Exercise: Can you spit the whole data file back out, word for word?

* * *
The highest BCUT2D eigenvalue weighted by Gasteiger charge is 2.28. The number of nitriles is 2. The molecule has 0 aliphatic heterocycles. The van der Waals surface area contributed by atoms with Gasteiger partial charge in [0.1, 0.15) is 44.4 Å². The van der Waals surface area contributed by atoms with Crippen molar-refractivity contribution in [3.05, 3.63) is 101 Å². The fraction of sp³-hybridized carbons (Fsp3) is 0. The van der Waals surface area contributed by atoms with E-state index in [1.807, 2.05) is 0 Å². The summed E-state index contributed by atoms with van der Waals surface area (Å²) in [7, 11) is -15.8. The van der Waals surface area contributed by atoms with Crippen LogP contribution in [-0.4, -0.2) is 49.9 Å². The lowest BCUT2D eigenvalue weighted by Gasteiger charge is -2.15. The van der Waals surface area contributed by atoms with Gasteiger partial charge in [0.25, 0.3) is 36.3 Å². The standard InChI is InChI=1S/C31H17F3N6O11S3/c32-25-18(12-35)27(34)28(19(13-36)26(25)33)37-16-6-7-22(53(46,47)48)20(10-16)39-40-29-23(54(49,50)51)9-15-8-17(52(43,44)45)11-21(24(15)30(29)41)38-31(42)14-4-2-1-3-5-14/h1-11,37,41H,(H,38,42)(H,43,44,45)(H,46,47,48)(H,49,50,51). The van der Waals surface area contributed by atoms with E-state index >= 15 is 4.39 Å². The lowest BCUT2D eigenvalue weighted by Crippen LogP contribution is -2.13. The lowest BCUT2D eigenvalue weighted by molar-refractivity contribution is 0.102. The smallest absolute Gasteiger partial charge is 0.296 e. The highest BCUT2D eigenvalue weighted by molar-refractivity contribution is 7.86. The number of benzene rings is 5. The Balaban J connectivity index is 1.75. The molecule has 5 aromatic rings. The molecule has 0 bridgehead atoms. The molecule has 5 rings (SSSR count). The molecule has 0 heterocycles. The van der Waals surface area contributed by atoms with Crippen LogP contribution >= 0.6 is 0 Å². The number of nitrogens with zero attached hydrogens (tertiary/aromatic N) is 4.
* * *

The highest BCUT2D eigenvalue weighted by Gasteiger charge is 2.28. The number of nitriles is 2. The molecule has 0 aliphatic heterocycles. The van der Waals surface area contributed by atoms with Gasteiger partial charge in [0.1, 0.15) is 44.4 Å². The van der Waals surface area contributed by atoms with Crippen molar-refractivity contribution in [3.05, 3.63) is 101 Å². The fraction of sp³-hybridized carbons (Fsp3) is 0. The van der Waals surface area contributed by atoms with E-state index in [1.807, 2.05) is 0 Å². The summed E-state index contributed by atoms with van der Waals surface area (Å²) in [7, 11) is -15.8. The van der Waals surface area contributed by atoms with Crippen LogP contribution in [-0.4, -0.2) is 49.9 Å². The lowest BCUT2D eigenvalue weighted by Gasteiger charge is -2.15. The van der Waals surface area contributed by atoms with Gasteiger partial charge in [0.25, 0.3) is 36.3 Å². The standard InChI is InChI=1S/C31H17F3N6O11S3/c32-25-18(12-35)27(34)28(19(13-36)26(25)33)37-16-6-7-22(53(46,47)48)20(10-16)39-40-29-23(54(49,50)51)9-15-8-17(52(43,44)45)11-21(24(15)30(29)41)38-31(42)14-4-2-1-3-5-14/h1-11,37,41H,(H,38,42)(H,43,44,45)(H,46,47,48)(H,49,50,51). The van der Waals surface area contributed by atoms with E-state index >= 15 is 4.39 Å². The lowest BCUT2D eigenvalue weighted by Crippen LogP contribution is -2.13. The lowest BCUT2D eigenvalue weighted by molar-refractivity contribution is 0.102. The smallest absolute Gasteiger partial charge is 0.296 e. The highest BCUT2D eigenvalue weighted by molar-refractivity contribution is 7.86. The number of benzene rings is 5. The Balaban J connectivity index is 1.75. The molecule has 5 aromatic rings. The molecule has 0 bridgehead atoms. The molecule has 5 rings (SSSR count). The molecule has 0 heterocycles. The van der Waals surface area contributed by atoms with Crippen LogP contribution >= 0.6 is 0 Å². The number of nitrogens with zero attached hydrogens (tertiary/aromatic N) is 4.